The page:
As tourists shopped for Christmas gifts in the brightly lit Westlake Center, sex worker and performance artist Vee Chattie sat half-naked in the rain on a towel in front of Nordstrom Rack and wrote down names from a 14-page list of sex workers who have been killed this year alone. Sadie. Leila. Sonia. Unknown. Their hands were shaking from the cold as they transcribed the names onto individual pieces of paper blotted with fake blood. They had poured the blood from a vessel marked "FOSTA-SESTA," a reference to the House and Senate bills that have effectively worsened conditions for sex workers and censored free speech on the internet.
A few bicycle cops rode up to make sure they weren't actually bleeding. A passerby asked if they were okay. Another stopped by to voice his agreement. "We have to stop the violence," he said. In that moment, these Seattleites showed more human concern for Chattie than many show for sex workers on a regular basis. It was effective performance art.
Sex workers endure inordinately high rates of violence in the U.S. and across the globe. We've known this for years. But, as we've been covering on Slog all day, recent laws and corporate cowardice are conspiring to make life more dangerous for those who labor in the world's oldest profession.
Chattie was protesting FOSTA-SESTA, but they were also honoring the International Day to End Violence Against Sex Work, which has been held every year on Dec. 17 since 2003. Local post-porn modernist Annie Sprinkle started the day to acknowledge the victims of Gary Leon Ridgeway (aka The Green River Killer), but Sex Workers Outreach Project and others have expanded it "to call attention to hate crimes committed against sex workers all over the globe," according to the ICRSE.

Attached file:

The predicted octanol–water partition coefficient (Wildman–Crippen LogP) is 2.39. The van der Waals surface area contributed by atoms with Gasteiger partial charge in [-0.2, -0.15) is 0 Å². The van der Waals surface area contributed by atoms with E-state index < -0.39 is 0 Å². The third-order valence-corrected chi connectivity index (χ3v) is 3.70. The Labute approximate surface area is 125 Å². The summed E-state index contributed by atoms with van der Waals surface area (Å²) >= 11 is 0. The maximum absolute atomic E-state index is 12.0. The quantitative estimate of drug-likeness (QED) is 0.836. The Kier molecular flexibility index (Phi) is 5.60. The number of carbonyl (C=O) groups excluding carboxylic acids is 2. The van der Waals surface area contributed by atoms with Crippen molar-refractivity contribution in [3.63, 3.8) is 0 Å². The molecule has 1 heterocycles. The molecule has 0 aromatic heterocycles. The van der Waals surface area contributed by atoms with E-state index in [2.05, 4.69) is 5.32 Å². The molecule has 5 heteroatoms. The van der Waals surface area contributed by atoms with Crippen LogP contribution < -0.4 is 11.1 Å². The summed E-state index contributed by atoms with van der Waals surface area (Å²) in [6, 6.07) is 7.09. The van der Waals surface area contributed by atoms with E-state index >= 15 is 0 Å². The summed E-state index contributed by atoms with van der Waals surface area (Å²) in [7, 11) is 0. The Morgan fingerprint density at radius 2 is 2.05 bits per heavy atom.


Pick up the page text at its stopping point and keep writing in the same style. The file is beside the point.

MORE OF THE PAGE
"This has been a really hard year for sex workers," said Savannah Sly, an organizer and sex worker who demonstrated with Chattie. "We've seen an uptick of people turning to the streets and bars for hustling. The strip clubs are flooded, which is compromising labor rights for dancers. And we're seeing a decrease in screening practices, an increase in pimp recruiting, and clients asking for 'freebies' or wanting to decrease safer sex practices."
"A lot of predators are sniffing desperation right now," Sly added. "They know that sex workers are economically compromised. And so sex workers have considerably less leverage now."
Shutting down websites such as Backpage.com and Craigslists Personal ads and wiping out "adult content" on websites such as Tumblr has made sex workers much more vulnerable to exploitation, Sly explained, because they can no longer work as independently as they did before. The internet created a buffer between sex workers and their clients, giving them time and a place to speak with one another on backchannels and to vet new clients.
"FOSTA and SESTA criminalize this communication," Sly said. "We are absolutely against sex trafficking. But censorship bills are not the way to go about it. A rights-based approach is the way to go about it. Decriminalizing sex work for one, would be a great start. Protecting sex workers from having their kids taken away, or being evicted from their homes, or losing their straight jobs—there's lots of work we could do that doesn't have to feed the prison industrial complex."
Locally, Sly called for Seattle to reevaluate its policy of prosecuting johns in an effort to deter demand for sex workers, a strategy known as the Nordic model, and to change course. The approach doesn't work, she argued, because reducing the number of available clients decreases sex worker leveraging power and increases the likelihood of running into predators.